I woke at 3am this morning after fitful dreams and surges of nerves – worried about a raft of issues the baby might have being revealed in the scan today. The vivid image I kept conjuring up was of being called away from the scan room to a separate office where a doctor would be seated behind a desk and we’d cling on to the moment before he spoke, when everything was OK, before everything came crashing down. Unable to relax enough to go back to sleep, I admitted defeat and got up, ate some Cheerios and watched House of Cards until proper morning replaced uncivil morning.
By the time we were on our way to the hospital I had turned a corner and was raring to get in there and get the baby scanned. If something was wrong with it we needed to know and deal with it. I seemed to have reached my quota of fret – as though the neurons that conducted irrational worry turned around to the neurons that carried practicality and said: ‘alright lads, we’ve finished our shift, you’re on’. There was no reason to think anything would be wrong, in fact the statistics were wildly in favour of nothing being wrong at all.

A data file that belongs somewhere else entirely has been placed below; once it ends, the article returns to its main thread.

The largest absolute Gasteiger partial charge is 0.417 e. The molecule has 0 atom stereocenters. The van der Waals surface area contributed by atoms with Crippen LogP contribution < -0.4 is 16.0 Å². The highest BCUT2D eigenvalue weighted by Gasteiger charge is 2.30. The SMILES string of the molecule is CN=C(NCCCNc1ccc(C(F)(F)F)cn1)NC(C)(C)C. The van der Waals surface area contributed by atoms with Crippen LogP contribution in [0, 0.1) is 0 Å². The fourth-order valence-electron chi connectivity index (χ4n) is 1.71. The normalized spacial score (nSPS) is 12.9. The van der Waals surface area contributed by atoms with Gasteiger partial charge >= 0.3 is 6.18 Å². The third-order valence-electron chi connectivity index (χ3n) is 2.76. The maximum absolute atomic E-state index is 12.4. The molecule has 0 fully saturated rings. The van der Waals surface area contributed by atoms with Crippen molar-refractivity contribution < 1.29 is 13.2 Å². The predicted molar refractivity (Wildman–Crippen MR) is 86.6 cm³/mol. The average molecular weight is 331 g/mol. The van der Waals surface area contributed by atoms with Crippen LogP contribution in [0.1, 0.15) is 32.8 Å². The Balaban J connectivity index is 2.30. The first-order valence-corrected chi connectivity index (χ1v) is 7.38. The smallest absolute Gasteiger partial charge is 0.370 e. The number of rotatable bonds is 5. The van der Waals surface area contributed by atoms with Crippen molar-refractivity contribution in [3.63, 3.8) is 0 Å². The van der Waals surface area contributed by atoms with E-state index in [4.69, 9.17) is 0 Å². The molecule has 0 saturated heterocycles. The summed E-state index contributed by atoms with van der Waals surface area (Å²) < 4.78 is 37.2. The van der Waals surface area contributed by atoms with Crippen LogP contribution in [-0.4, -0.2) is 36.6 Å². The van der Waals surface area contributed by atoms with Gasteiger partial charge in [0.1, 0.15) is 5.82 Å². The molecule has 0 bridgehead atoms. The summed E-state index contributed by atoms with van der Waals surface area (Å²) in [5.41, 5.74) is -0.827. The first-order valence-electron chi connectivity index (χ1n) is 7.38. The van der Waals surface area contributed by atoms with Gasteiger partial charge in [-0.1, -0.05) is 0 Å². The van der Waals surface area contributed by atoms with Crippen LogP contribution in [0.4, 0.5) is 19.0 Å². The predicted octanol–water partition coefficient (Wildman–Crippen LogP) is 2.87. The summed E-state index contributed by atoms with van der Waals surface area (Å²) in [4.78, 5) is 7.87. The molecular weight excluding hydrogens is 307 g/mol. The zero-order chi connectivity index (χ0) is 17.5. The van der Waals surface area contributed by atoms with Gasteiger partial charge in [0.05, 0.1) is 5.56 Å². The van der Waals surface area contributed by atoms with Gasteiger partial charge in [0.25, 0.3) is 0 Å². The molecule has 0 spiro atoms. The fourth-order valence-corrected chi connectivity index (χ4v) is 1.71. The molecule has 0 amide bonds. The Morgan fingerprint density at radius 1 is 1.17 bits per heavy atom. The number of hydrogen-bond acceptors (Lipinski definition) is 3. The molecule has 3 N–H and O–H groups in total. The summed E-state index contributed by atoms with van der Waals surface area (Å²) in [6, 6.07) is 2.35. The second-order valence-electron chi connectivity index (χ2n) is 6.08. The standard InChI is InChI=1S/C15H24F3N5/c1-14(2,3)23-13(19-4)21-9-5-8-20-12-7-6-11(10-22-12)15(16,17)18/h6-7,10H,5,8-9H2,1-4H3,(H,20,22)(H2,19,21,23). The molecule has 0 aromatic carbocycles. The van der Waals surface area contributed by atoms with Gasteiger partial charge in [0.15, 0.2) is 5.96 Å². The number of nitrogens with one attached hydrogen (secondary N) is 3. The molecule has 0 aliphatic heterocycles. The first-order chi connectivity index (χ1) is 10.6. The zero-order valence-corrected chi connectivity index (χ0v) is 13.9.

There were two sonographers when we were called in, one was a bushy-tailed, enthusiastic student who was keen to practise and I was happy to oblige. She had extensive knowledge of all the intricate parts of the baby and what she was looking for which she talked us through, but there’s a knack to capturing the right body parts which she hadn’t picked up yet, so the senior one would swoop in every so often. They told me my placenta was at the back and away from the birth canal – which is good. They measured the arms and legs and the diameter of the head, they checked the aorta and the chambers of the heart, they checked the baby’s kidneys, lips, spine and feet and the umbilical cord (to check it had two arteries and a vein running through it). It took ages due to the student chasing the baby around trying to capture images of its limbs while it flailed and kicked it’s legs to imaginary techno music. It took so long that we started to worry they wouldn’t get round to checking out the sex, but by the end of the appointment the senior sonographer said: ‘I know what the sex is, do you want to know?’
‘Yes!’ We said.
But I can’t tell you yet because I’m planning a cheesy gender reveal for my friends and family involving cakes with either pink or blue icing in the middle.
Most importantly the baby seems to be perfectly healthy and normal, so I can sleep the sleep of a grateful mum tonight.
And here’s baby face: